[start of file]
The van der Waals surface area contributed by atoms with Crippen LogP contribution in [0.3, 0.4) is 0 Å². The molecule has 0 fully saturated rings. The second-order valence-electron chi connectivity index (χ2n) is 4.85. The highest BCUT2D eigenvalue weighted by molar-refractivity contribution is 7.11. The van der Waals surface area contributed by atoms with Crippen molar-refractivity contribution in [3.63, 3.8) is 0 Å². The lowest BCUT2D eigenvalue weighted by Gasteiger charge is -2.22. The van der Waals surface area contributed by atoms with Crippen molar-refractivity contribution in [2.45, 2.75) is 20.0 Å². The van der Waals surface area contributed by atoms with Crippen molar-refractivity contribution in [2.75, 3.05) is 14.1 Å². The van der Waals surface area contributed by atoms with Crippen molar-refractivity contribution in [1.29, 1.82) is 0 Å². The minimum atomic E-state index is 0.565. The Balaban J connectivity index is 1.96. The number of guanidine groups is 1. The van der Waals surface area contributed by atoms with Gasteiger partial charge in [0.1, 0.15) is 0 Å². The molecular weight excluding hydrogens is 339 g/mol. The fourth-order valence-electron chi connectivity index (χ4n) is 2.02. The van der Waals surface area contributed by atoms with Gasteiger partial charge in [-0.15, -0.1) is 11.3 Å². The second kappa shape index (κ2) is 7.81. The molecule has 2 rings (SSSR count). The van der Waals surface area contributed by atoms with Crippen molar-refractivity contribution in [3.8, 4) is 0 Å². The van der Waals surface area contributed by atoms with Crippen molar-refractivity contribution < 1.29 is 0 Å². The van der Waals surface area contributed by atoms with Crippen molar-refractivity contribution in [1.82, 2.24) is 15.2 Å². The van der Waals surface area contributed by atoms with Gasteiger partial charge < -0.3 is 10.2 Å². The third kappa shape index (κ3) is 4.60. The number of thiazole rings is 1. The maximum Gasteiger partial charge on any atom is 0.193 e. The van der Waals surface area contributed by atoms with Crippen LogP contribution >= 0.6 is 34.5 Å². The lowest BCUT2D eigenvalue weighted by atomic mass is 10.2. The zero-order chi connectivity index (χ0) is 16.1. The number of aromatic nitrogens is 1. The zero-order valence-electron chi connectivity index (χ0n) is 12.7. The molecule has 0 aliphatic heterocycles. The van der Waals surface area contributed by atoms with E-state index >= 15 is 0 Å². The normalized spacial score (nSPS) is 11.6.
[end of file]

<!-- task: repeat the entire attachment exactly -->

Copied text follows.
The van der Waals surface area contributed by atoms with Crippen LogP contribution in [0.3, 0.4) is 0 Å². The molecule has 0 fully saturated rings. The second-order valence-electron chi connectivity index (χ2n) is 4.85. The highest BCUT2D eigenvalue weighted by molar-refractivity contribution is 7.11. The van der Waals surface area contributed by atoms with Crippen molar-refractivity contribution in [3.63, 3.8) is 0 Å². The lowest BCUT2D eigenvalue weighted by Gasteiger charge is -2.22. The van der Waals surface area contributed by atoms with Crippen molar-refractivity contribution in [2.45, 2.75) is 20.0 Å². The van der Waals surface area contributed by atoms with Crippen molar-refractivity contribution in [2.75, 3.05) is 14.1 Å². The van der Waals surface area contributed by atoms with Crippen molar-refractivity contribution in [1.29, 1.82) is 0 Å². The minimum atomic E-state index is 0.565. The Balaban J connectivity index is 1.96. The number of guanidine groups is 1. The van der Waals surface area contributed by atoms with Gasteiger partial charge in [0.1, 0.15) is 0 Å². The molecular weight excluding hydrogens is 339 g/mol. The fourth-order valence-electron chi connectivity index (χ4n) is 2.02. The van der Waals surface area contributed by atoms with Gasteiger partial charge in [-0.15, -0.1) is 11.3 Å². The second kappa shape index (κ2) is 7.81. The molecule has 2 rings (SSSR count). The van der Waals surface area contributed by atoms with Crippen molar-refractivity contribution in [3.8, 4) is 0 Å². The van der Waals surface area contributed by atoms with Crippen molar-refractivity contribution < 1.29 is 0 Å². The van der Waals surface area contributed by atoms with Crippen molar-refractivity contribution in [1.82, 2.24) is 15.2 Å². The van der Waals surface area contributed by atoms with Gasteiger partial charge < -0.3 is 10.2 Å². The third kappa shape index (κ3) is 4.60. The number of thiazole rings is 1. The maximum Gasteiger partial charge on any atom is 0.193 e. The van der Waals surface area contributed by atoms with Crippen LogP contribution >= 0.6 is 34.5 Å². The lowest BCUT2D eigenvalue weighted by atomic mass is 10.2. The zero-order chi connectivity index (χ0) is 16.1. The number of aromatic nitrogens is 1. The zero-order valence-electron chi connectivity index (χ0n) is 12.7. The molecule has 0 aliphatic heterocycles. The van der Waals surface area contributed by atoms with E-state index >= 15 is 0 Å². The normalized spacial score (nSPS) is 11.6.